Moscow, 20 June 1997 (RFE/RL) -- Russia's lower house of parliament yesterday approved the government's proposed tax code, but the road towards a simplified tax system and orderly finances will be long and bumpy.
The State Duma voted 245 to 84 to pass the tax code in its first reading, but called for significant amendments to the bill before a second vote is taken in the Autumn. It called for a revised tax code to be submitted by September 15. A second vote is scheduled for November 1.
President Boris Yeltsin called the vote a "victory" and said it would boost investment in Russia's depressed economy.
The vote took cynics by surprise. Tax reform has been bogged down for years in Russia, prompting many commentators to predict that the Duma would block the government's efforts to overhaul the country's byzantine tax system.
But the government has pressed hard for the code to be passed this year. First Deputy Prime Minister Anatoly Chubais had demanded that deputies pass the bill in its first reading before they break for summer recess next week. Rumors that Yeltsin was considering disbanding the opposition-dominated Duma if the bill was not passed apparently persuaded deputies to give their initial approval to the reforms.
But the bill is likely to undergo major changes before it is approved and signed into law. In its current form, the code slashes the number of taxes from 200 to about 30, reduces the overall tax burden by about 20 percent, and eliminates loopholes that are costing the government desperately needed revenue.
The government is pressing for a new tax code as a way to resolve the state's revenue crunch, which has been blamed on massive tax evasion. It hopes that a new streamlined system will bring more people into the system and boost collection efforts, ultimately helping to end the government's massive wage and pension arrears crisis.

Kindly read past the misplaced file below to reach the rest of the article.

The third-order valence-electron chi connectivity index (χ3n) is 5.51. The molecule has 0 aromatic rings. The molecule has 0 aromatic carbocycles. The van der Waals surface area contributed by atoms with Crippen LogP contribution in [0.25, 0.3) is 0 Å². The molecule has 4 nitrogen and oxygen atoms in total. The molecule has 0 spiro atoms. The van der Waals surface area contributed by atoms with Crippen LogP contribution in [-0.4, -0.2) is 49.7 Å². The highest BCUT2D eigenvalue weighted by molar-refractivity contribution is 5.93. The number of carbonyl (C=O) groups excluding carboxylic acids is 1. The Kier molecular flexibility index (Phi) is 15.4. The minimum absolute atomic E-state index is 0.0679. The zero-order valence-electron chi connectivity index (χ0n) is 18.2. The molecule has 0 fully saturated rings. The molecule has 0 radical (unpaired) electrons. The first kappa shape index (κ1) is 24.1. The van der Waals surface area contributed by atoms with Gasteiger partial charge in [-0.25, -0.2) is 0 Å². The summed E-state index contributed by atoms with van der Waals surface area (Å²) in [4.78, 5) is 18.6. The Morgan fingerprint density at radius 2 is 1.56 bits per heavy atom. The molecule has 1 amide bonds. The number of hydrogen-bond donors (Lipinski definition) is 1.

The Duma's Budget Committee, however, has criticized the bill for failing to protect the average taxpayer from the vagaries of the tax authorities, which are accused of corruption and applying tax laws in an arbitrary manner. It has also called for greater reductions of the tax burden on industry and individuals.
Grigory Yavlinsky, leader of the reformist Yabloko faction, denounced the tax code, saying it looked like it had been written by, in his words, "some kind of Robinson Crusoe" who had knew little about Russia's economic needs. The only factions to vote against the tax code were Yabloko and the Popular Rule bloc.
The government's greatest concern now is trying to ensure that the tax package remains coherent as it travels through the chaotic committee stage. Deputy Finance Minister Sergei Shatalov, who has been working on the tax code for years, has called the Duma a "black box" where legislative proposals enter in one form and exit in another. He has vowed to defend his brainchild in its current form.
The government is also counting on early passage of the tax code in order to base the 1998 budget on the new system. However, the head of Russia's tax authorities, Alexander Pochinok, said this week that he did not expect the tax code to be implemented overnight. He said there would need to be a transitional period so that taxpayers and inspectors could acquaint themselves with the new rules.
Attempts to rush the tax code through the Duma and into law have caused great anxiety among tax experts, who warn that just dropping the 400-page code on everyone's desk at the start of the year will merely cause havoc for businesses and the economy as a whole.
Some commentators have noted that the new code will not necessarily spark a flood of foreign investment, which has been held back partly because of Russia's opaque tax system.
As one western tax expert put it: "It will take several years before we get guidance on how this tax code will be implemented. Investors don't like turmoil. If they can't make economic decisions with a degree of certainty, they just won't come here."